Success stories of real funds in using algorithms to replace traders
The stock market is growing more complicated for us to trade because of how quickly technology is changing. The introduction of algorithmic trading, which has enabled traders to develop their abilities and compete against other people, is one of the most significant shifts that have taken place. This type of trading has also increased the standard for other types of traders, which is on track to surpass conventional techniques.
In the future, high-frequency trading will take the role of human decision-making in the stock markets, according to a working paper published by the UK Government’s Foresight panel, which Dame Clara Furse chairs. But let’s first go back to the times when it all started and see how traders picked up the idea to use software, how institutional traders even replaced their top people with automated systems and try to understand if algorithms finally replace traders in future.
In a nutshell
The 1970s marked the beginning of the idea of computerized trading on financial markets. The New York Stock Exchange first offered consumers the ability to order shares through a predetermined order turnaround in 1976. The NASDAQ established itself as the first global electronic stock exchange in 1971.
The exchange used a variety of market makers in its electronic quotation system rather than an auction method. The exchange saw over 42% of the total volume of shares traded on the US market in 1992.
Algorithmic trading’s primary benefit is its speed. It also offers a variety of features, including automation, which does away with manual interaction, and numerous data mining and exploration tools.
The capacity for risk management in algorithmic trading is another benefit. Trading of this kind enables traders and investors to put their strategies to the test and see how they perform. They also include a variety of tools, such as simulation (back-testing), which allows one to run a test without really engaging in trading. However, one should only use these strategies in actual markets if they are 100 percent certain they will work.
Replacing humans with algorithms
The development of computer-based algorithms has displaced investors and single-stock analysts as the primary movers of the value of the stock market.
Approximately 230,000 jobs are anticipated to be lost as a result of financial organizations’ projected 10% reduction in their human staff by 2025, according to a report by Opimas. It is anticipated that the money management sector will lose about 40% of its jobs.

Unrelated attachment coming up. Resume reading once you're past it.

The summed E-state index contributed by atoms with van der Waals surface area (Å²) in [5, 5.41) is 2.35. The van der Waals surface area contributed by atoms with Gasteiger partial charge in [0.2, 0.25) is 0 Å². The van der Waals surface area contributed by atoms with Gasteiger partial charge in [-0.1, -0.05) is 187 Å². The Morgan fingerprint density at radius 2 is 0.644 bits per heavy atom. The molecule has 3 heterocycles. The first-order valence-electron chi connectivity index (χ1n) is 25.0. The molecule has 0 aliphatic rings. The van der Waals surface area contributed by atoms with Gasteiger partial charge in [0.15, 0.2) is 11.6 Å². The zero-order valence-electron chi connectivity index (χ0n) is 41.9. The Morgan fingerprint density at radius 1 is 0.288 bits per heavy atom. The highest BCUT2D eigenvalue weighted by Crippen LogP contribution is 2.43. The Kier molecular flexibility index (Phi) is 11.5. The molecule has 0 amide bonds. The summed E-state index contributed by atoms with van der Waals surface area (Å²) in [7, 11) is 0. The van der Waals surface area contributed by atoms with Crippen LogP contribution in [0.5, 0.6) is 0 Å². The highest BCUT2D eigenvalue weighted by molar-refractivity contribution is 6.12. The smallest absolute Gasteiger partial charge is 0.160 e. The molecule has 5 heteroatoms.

A top investment business in the world, BlackRock, disclosed a top-secret ” Monarch ” project in 2018. It required reorganizing its equity division and removing ineffective managers before funneling money into quantitative products. A discussion regarding the company’s plan to replace people with robots was triggered by the decision.
The asset management sector is seeing an increase in the use of algorithms and machine learning as funds attempt to improve the performance of their various departments while also increasing the efficiency of their operations. They still struggle, though, to put these advances into practice in a way that their rivals find difficult to duplicate.
According to reports, Steven Cohen’s Point72 Asset Management company is utilizing computer algorithms to attempt and identify the precise trading methods that helped him become a multibillion-dollar dealer. Bloomberg claims that the company is attempting to duplicate Cohen’s performance by using data gathered from his most successful bets.
Analyzing the information gathered by Point72’s traders, such as the size of their holdings and the degree of leverage, is one of the key elements in the procedure. The company then develops a plan to repeat the achievement using the data. Additionally, it is looking for market patterns that it may employ to boost performance.
Additionally, it is said that the company is testing an automated system that will enable its execution traders to do their tasks more effectively.
According to the Economic Times, David Gallers, the director of credit-default swap index trading at UBS AG, was fired in 2012 without a replacement in sight. Instead, the bank employed mathematically based computer models to take his place.
Trading financial products, which once resulted in some of the highest commissions in the industry, is now done using computer programmes by Credit Suisse, Goldman Sachs, and Barclays.
It was revealed in February 2017 that 600 workers at Goldman Sachs’ New York office had lost their jobs. They were then replaced by 200 computer engineers who were in charge of managing the company’s automated trading systems.
Marty Chavez, the Deputy Chief Financial Officer of Goldman Sachs, stated that the company has already begun to automate some of its currency tradings during a discussion panel at a Harvard symposium on the impact of computers on economic activities. He pointed out that a single computer engineer could take the position of four of the company’s dealers. Computer engineers make up about 9,000 of the company’s staff.